Greece As with any country perched in the shores of the Mediterranean, Greece’s cuisine comprises mainly seafood, grilled meats, olives and feta cheese, courtesy of the nation’s pastoral heritage. Elia has long flown the flag for Greco-dining in Dubai, and continues to draw customers thanks to chef Ilias Kokoroskos, who’s responsible for the refreshingly delicious dakos salad (Dhs35). Majestic Hotel, Bur Dubai (04 501 2690).
Turkey Turkey bridges both European and Arabic cuisine thanks to the Ottomans, whose marauding abroad led to a fusing of the Mediterranean, Europe, central Asia and the Middle East – a fitting conclusion for our whistle-stop tour. No-nonsense favourite Istanbul Flowers serves delectable kebabs and iskender (shredded lamb or chicken in tomato sauce with yoghurt and a side of rice; Dhs42). Below Safestway, Sheikh Zayed Road (04 343 4585).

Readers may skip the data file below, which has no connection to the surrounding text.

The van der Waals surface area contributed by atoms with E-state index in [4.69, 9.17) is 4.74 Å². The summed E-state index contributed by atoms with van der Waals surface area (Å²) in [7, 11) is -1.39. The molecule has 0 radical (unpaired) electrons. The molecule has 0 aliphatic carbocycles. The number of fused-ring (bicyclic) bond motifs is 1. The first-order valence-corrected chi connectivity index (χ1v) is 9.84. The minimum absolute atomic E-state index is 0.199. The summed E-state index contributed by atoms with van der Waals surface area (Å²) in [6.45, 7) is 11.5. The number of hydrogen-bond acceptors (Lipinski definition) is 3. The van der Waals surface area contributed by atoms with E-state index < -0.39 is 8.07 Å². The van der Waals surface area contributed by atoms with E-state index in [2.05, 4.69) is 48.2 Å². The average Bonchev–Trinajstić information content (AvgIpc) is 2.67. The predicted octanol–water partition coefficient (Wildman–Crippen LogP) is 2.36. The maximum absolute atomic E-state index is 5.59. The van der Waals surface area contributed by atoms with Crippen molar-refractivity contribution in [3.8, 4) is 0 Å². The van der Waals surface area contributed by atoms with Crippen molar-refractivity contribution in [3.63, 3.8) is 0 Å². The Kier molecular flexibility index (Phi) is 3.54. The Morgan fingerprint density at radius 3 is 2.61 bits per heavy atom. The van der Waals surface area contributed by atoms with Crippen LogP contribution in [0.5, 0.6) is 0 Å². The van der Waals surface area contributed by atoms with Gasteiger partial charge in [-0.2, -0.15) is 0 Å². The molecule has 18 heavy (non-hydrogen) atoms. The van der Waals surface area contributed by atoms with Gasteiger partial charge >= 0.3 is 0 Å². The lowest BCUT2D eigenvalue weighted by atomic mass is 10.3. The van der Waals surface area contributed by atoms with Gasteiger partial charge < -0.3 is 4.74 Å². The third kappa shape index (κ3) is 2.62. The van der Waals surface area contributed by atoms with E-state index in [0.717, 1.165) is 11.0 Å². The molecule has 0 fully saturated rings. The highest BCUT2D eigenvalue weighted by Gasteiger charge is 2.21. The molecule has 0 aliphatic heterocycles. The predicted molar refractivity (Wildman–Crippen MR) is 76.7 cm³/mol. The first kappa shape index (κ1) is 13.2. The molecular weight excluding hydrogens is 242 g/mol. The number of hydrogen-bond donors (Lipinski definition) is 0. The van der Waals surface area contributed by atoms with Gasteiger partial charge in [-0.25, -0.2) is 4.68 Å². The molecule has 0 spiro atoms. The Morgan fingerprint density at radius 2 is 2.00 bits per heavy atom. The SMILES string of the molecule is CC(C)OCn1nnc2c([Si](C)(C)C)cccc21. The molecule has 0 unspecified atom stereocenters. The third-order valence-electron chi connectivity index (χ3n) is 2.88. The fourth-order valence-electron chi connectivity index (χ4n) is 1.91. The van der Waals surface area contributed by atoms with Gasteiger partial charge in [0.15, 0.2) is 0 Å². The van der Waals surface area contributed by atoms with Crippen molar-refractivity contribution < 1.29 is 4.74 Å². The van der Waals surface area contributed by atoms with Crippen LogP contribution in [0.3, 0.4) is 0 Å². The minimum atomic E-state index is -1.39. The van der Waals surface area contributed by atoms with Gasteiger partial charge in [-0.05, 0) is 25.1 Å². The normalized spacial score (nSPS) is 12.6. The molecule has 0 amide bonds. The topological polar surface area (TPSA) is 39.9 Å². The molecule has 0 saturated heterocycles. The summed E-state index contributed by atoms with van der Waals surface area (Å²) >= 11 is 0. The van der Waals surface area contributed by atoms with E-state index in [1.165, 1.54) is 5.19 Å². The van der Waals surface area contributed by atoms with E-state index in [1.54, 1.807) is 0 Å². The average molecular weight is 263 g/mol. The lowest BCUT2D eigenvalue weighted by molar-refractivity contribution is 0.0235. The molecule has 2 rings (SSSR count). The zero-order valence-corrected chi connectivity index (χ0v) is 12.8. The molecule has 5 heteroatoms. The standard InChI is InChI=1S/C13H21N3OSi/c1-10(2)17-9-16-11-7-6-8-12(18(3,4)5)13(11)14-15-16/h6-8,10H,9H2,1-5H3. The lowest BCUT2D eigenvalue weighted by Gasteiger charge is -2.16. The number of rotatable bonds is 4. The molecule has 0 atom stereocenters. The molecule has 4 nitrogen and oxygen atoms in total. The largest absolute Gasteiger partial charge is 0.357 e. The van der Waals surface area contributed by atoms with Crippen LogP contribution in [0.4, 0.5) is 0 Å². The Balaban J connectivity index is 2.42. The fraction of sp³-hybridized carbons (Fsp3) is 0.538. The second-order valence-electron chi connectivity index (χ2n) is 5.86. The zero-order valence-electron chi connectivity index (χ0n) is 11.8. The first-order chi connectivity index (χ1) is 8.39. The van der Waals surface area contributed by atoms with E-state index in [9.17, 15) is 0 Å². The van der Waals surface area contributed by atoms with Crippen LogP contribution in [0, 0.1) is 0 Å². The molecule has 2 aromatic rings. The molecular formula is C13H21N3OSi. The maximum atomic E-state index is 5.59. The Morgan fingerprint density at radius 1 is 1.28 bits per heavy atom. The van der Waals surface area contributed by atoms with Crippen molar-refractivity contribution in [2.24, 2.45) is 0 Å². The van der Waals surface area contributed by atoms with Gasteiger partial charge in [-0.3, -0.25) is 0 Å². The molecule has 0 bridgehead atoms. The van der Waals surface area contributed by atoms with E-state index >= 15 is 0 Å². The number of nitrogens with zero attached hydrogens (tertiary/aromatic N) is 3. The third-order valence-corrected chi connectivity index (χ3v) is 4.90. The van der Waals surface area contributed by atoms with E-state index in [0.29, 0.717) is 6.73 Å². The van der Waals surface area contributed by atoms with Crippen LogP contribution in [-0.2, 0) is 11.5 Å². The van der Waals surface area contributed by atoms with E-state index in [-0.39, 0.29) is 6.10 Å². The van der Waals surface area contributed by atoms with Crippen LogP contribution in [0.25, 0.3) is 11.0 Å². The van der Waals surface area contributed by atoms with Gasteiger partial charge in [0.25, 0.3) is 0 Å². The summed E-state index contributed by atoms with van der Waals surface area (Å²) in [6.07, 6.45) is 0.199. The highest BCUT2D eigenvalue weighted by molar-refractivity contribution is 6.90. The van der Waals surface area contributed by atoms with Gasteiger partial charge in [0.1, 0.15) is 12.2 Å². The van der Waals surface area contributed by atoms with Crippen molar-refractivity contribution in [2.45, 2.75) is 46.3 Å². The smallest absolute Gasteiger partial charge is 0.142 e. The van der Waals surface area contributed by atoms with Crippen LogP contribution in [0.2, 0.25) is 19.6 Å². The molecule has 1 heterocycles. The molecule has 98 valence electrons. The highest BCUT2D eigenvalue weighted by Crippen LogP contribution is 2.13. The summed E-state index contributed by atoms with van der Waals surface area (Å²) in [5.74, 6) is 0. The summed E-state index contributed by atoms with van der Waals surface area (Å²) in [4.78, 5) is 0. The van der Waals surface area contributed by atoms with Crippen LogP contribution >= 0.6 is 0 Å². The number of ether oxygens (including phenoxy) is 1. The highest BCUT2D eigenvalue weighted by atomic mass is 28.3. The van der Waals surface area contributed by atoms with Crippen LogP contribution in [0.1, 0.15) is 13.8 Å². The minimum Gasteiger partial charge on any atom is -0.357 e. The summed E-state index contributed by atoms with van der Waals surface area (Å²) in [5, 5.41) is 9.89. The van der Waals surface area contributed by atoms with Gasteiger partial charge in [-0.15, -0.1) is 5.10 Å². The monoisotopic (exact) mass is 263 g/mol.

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Salifu Oct 09, 2011 06:55 am
What about African? None worth mentioning?
mona abdulaziz Oct 09, 2011 06:27 am
Dubai a pleasure and taste special. You can not feel bored. Retained in the heritage community and open the windows wide to the culture and the arts the other two. First visit to the UAE 15 years ago I saw all nationalities closely. Shortly after I discovered that each nationality has different quality of the dishes you can find the dish and all the components needed to make this dish.